Lieberman shockwaves

Shockwaves from the Lieberman fallout continue. Public officials, pundits, and pollsters keep trying to predict the political meaning of the public’s mood. We’ve been here before, they got it wrong then, and I’m afraid they will again. Political observers and handicappers can’t control themselves in analyzing the Lamont-Lieberman results. They tell us that the Iraq war will be the defining issue in the 2006 mid-term elections; that an air of anti-incumbency is sweeping across the nation; and that politicians must now choose between a politics of civility and a politics of hard-edged partisanship if they are to win.

What utter nonsense. Where have they been?

Indeed, on Friday, Washington Post columnist E.J. Dionne on National Public Radio said that the only real reason political shockwaves are moving through America nowadays is because of people’s increasing disgust with the Iraq war. No war, he said, no discussion of citizen unrest!

And yet, there have been a series of such shockwaves in recent memory, which would serve us well to remember. They’re all part of an important emerging narrative about American politics and public life.

For instance, one can go back to Ross Perot in the early 1990s, when people said they were fed up with politics and public life. Remember, Perot promised to check under the hood to find out what was wrong and fix it! Fast forward then to 9/11; then to Hurricanes Katrina and Rita; and now to the war in Iraq, not to mention what is happening in the Middle East.

In each instance, we Americans were told that as a result of these shockwaves our politics and public life would change for the better. And in most cases, individual Americans stepped forward to help pitch in at the time.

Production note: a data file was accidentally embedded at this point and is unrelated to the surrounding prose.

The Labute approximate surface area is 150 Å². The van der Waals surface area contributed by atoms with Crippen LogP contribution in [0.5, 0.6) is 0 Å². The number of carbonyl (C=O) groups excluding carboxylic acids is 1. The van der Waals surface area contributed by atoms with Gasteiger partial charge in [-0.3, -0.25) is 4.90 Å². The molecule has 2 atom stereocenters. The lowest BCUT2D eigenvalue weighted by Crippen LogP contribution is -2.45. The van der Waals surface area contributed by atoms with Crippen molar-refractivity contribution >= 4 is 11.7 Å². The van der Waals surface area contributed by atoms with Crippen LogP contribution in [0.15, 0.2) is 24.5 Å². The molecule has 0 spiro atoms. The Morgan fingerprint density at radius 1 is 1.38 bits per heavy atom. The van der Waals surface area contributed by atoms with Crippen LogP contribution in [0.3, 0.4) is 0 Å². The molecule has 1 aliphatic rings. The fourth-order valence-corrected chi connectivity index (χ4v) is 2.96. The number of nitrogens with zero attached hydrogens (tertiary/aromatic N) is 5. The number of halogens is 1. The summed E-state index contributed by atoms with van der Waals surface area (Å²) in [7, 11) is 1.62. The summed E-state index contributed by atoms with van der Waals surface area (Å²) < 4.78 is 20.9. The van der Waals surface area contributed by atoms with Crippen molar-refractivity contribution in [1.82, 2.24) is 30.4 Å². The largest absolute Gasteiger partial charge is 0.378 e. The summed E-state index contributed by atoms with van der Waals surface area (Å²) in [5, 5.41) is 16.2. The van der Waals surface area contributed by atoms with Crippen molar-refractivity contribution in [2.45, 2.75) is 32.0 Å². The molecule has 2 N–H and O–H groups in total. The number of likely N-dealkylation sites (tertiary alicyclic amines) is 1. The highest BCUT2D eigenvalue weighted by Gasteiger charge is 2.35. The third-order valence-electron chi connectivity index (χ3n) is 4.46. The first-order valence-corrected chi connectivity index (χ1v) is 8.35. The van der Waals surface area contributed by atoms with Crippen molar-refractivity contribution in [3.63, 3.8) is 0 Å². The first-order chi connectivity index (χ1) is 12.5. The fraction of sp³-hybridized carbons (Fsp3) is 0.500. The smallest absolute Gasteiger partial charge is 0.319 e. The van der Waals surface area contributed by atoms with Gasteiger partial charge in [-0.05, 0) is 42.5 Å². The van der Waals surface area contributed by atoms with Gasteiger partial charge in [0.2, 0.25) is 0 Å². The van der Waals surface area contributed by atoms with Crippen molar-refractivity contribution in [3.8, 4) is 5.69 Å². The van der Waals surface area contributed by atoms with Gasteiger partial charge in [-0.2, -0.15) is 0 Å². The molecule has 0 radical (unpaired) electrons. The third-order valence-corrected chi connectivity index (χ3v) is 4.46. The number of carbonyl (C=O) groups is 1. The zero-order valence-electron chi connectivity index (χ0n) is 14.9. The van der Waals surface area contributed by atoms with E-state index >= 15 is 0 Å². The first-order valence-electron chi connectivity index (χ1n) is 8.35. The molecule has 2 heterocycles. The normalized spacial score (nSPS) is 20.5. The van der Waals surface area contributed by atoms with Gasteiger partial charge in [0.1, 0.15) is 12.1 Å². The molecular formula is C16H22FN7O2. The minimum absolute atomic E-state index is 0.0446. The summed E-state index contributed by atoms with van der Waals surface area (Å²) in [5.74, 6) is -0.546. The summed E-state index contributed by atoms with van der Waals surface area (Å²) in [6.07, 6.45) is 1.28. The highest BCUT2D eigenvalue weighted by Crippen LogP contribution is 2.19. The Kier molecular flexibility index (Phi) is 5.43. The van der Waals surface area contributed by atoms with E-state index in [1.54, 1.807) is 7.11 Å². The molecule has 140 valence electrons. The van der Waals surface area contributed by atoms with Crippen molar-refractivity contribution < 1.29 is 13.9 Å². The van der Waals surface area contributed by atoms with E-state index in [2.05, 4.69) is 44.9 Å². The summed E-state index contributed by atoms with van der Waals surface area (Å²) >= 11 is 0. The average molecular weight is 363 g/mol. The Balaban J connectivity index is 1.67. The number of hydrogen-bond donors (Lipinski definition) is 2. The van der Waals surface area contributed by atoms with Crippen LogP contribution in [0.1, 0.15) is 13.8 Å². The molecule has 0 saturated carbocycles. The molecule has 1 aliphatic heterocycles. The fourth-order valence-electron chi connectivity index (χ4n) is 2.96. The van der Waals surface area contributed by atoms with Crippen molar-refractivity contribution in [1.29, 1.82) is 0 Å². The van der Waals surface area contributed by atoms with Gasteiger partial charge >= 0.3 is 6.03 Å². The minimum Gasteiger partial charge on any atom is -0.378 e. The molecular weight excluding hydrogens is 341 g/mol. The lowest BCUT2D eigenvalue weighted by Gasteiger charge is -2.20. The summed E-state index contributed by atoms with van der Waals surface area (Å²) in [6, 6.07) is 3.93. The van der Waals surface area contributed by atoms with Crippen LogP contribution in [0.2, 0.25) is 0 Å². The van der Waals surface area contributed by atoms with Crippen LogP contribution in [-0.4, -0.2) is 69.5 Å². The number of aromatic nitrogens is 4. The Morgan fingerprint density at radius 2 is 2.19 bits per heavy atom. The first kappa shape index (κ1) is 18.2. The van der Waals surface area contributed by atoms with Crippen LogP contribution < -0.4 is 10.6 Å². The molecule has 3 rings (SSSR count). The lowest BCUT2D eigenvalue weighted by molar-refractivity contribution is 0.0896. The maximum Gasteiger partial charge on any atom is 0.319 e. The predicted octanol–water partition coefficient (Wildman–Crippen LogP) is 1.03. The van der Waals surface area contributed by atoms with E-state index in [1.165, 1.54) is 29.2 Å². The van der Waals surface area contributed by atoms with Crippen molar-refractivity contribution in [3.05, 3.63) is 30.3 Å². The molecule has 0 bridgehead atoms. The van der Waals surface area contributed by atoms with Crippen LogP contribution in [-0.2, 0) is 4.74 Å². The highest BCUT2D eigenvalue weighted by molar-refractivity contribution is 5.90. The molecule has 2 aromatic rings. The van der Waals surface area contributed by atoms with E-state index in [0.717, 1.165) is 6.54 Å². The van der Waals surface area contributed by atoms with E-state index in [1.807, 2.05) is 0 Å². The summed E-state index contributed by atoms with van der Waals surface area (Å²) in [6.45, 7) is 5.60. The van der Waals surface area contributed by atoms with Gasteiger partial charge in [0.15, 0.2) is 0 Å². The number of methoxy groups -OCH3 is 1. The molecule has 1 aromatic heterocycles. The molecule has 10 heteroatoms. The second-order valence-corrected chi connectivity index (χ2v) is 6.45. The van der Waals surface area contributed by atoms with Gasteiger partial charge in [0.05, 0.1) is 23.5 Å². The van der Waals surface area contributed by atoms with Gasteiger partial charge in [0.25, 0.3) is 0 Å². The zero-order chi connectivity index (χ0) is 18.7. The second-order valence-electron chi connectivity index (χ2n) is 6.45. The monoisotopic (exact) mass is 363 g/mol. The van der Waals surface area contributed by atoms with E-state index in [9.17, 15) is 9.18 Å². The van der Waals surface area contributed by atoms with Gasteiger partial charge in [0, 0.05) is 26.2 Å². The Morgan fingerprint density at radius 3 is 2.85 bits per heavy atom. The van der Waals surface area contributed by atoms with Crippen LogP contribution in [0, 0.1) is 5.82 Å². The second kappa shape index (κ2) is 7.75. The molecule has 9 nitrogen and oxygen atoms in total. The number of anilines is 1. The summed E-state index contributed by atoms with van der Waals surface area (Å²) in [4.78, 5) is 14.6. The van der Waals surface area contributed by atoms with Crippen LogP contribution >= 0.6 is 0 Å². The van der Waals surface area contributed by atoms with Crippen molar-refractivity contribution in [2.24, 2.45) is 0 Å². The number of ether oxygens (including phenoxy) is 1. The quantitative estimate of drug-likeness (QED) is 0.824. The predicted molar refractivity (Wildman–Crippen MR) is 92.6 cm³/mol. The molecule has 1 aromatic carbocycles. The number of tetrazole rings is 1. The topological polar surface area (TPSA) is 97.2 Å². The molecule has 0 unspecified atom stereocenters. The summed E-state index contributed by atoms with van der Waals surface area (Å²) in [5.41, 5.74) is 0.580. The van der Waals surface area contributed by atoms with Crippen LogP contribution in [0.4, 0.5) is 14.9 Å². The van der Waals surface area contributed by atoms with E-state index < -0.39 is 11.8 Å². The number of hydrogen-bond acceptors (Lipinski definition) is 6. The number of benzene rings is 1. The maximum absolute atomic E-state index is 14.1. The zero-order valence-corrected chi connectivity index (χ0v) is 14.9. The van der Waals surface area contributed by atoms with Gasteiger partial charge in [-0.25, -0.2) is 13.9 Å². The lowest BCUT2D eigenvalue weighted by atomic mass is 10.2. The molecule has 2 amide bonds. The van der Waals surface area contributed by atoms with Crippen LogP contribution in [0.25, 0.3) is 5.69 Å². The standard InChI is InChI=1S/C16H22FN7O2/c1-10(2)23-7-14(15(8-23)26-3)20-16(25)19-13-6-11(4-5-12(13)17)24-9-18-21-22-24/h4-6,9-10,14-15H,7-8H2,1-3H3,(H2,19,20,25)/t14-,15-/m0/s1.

But nothing changed over time. In fact, with each passing shockwave, people could see our politics and public life further deteriorate. People were left holding dashed hopes from a series of broken promises. Thus, people began to retreat from the public square into close-knit circles of families and friends; there they could exercise a modicum of control over their lives; there, they could turn away from the mess we call politics and public life.

If you’ve been reading this blog, you know that the arc of this retreat, and its causes, are detailed in my book Hope Raveled: The People’s Retreat and Our Way Back. Take, for example, 9/11, after which all sorts of pronouncements were made that the tone of our politics would become more productive, news media coverage would become more serious, and more citizens would become more involved. When I interviewed people across the country on this matter, many said that after an initial surge of activity, conditions had only worsened. It was a “false start” to something better.

After Hurricane Katrina, we experienced about eight days of a discussion about poverty, education, rebuilding communities, and other underlying issues. That discussion quickly fizzled, degenerating into finger pointing and blame placing.

Indeed, what we are seeing in people’s unrest today is not simply about the shockwaves from the Iraq war or the Connecticut primary results; nor is it anything new. Rather, what we are witnessing has been emerging for some time now and has become deeply ingrained in our body politic.

If we are to address people’s real concerns, then we must see and understand this larger story. We must come to terms with its underlying meaning. And we must decide that it’s time to take a different path in politics and public life – one fundamentally guided by a notion of authentic hope, not false promise.